The presidential candidates, just like they do every four years, are hitting the factory circuit. There's Ted Cruz at a plastics manufacturer in Oshkosh. Here's Bernie Sanders ripping NAFTA in Kenosha. There goes John Kasich, stumping at a steel fabricator in La Crosse.
As regular as a four-year plague of cicadas, the candidates thunder across America's manufacturing belt, lamenting closed factories, a shrinking middle class, and poorly negotiated trade deals. But this time, they say, will be different. This time, they understand the plight of the American worker, and will follow through on their campaign promises to get tough on trade and bring the manufacturing jobs back to America.
If you're not yet sold on a candidate, I don't blame you.
We've heard the same in 2012, '08, and '04, but the trends have continued. Despite all of the campaign promises otherwise, factory jobs are still disappearing, our trade deficit with China is getting bigger, and the middle class is still shrinking.
Just as it was in Ohio last month and Michigan before that, championing the manufacturing sector - home to middle-income employment for about 470,000 Wisconsin voters - is simply good politics here. The Michigan and Ohio exit polls confirmed what will surprise no one: Trade and manufacturing jobs were major issues to both Democratic and Republican voters. And a new survey of Wisconsinites suggests those issues will be important here too.
A significant number of voters here want to see candidates' game plans to shore up our manufacturing base, and campaigns are responding by testing the messaging out on the stump. Some plans are better than others. On the way to his upset back in Michigan, Bernie Sanders bludgeoned Hillary Clinton with her past support for NAFTA and normalized trade with China, blaming them for precipitating a rush of offshoring. It's partly because of him that Clinton has tailored her message for a more working-class audience and has offered the most specific and promising manufacturing policy proposals to date.
Donald Trump, meanwhile, has made disappointing trade deals and job loss the central complaints of his campaign, even if he does so with hyperbole, hypocrisy, and jingoism. He's ridden this angst to the top of the polls like a rocket, and that has made Ted Cruz notice; in the past few days the Texas senator has been selling his flat tax plan as the key to manufacturing job growth - effectively shoehorning one proposal into another issue that voters care about, while apparently doing a reversal on trade policy, talking up his newfound commitment to fair trade.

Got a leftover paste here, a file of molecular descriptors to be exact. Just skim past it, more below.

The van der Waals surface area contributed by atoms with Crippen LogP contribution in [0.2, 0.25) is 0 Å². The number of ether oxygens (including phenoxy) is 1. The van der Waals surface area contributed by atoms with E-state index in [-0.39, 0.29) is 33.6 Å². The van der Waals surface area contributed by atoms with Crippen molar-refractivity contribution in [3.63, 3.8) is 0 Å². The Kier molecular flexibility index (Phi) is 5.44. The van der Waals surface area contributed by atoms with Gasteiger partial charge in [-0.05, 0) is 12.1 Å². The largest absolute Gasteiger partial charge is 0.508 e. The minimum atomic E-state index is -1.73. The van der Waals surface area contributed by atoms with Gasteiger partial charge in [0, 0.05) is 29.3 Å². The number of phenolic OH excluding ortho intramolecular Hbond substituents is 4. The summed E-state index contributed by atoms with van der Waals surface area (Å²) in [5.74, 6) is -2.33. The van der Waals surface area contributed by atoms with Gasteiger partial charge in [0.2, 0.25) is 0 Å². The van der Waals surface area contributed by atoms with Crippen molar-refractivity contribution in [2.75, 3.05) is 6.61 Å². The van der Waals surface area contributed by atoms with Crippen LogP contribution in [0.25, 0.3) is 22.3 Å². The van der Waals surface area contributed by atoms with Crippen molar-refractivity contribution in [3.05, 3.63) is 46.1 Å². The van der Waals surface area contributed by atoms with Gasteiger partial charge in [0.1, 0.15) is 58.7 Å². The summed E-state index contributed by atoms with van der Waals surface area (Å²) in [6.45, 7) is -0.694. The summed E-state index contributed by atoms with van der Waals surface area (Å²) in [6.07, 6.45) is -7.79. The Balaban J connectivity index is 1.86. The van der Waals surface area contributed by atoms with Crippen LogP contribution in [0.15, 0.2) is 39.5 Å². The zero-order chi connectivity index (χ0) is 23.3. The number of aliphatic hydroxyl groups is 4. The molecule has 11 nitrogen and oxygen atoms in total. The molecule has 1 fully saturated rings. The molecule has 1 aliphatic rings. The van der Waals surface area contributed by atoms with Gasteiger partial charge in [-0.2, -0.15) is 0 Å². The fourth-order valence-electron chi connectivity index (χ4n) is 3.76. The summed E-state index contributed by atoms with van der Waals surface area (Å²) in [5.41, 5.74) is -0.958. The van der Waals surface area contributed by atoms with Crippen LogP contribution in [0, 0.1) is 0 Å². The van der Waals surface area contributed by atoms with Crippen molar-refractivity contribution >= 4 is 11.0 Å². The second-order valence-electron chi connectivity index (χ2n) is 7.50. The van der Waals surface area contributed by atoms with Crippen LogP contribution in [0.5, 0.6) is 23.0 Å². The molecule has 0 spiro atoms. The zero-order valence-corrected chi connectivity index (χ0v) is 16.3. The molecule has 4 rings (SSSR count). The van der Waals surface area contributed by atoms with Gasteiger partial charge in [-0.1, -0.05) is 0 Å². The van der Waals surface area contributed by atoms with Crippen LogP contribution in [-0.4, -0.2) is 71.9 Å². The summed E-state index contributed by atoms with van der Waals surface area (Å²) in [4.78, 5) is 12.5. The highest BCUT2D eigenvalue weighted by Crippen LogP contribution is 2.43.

But ultimately, it's all just talk. And voters are responding better to specifics.
When Wisconsinites were polled, they were more skeptical of a 45 percent tariff on all Chinese imports - Trump's simplistic fix to the massive U.S.-China trade deficit. But they were strongly in favor of a tougher trade position with China, which suggests they're not buying the line that such a position will touch off a Chinese trade war.
Here's what they are interested in: Tax reform that discourages offshoring and encourages onshoring; expanding access to apprenticeship and other workforce training programs; major public infrastructure repairs; and "Buy America" government procurement rules that set in place a preference for American-made goods.
What's more, Wisconsinites think manufacturing is among the most important sectors of the overall economy, and more still think that offshoring - not automation - is responsible for the loss of factory jobs.
And they absolutely love American-made goods.
Here's how I see these results: This isn't the first time around the block for voters in Wisconsin, and they want serious answers to legitimate questions. They would take a comprehensive national manufacturing policy strategy very seriously - if any of the candidates would campaign on it.
The candidate that stands up for manufacturing has a better chance of winning Wisconsin today and industry-heavy states like Pennsylvania in a few weeks. Expect to hear more manufacturing and trade talk as the primary season slogs ahead.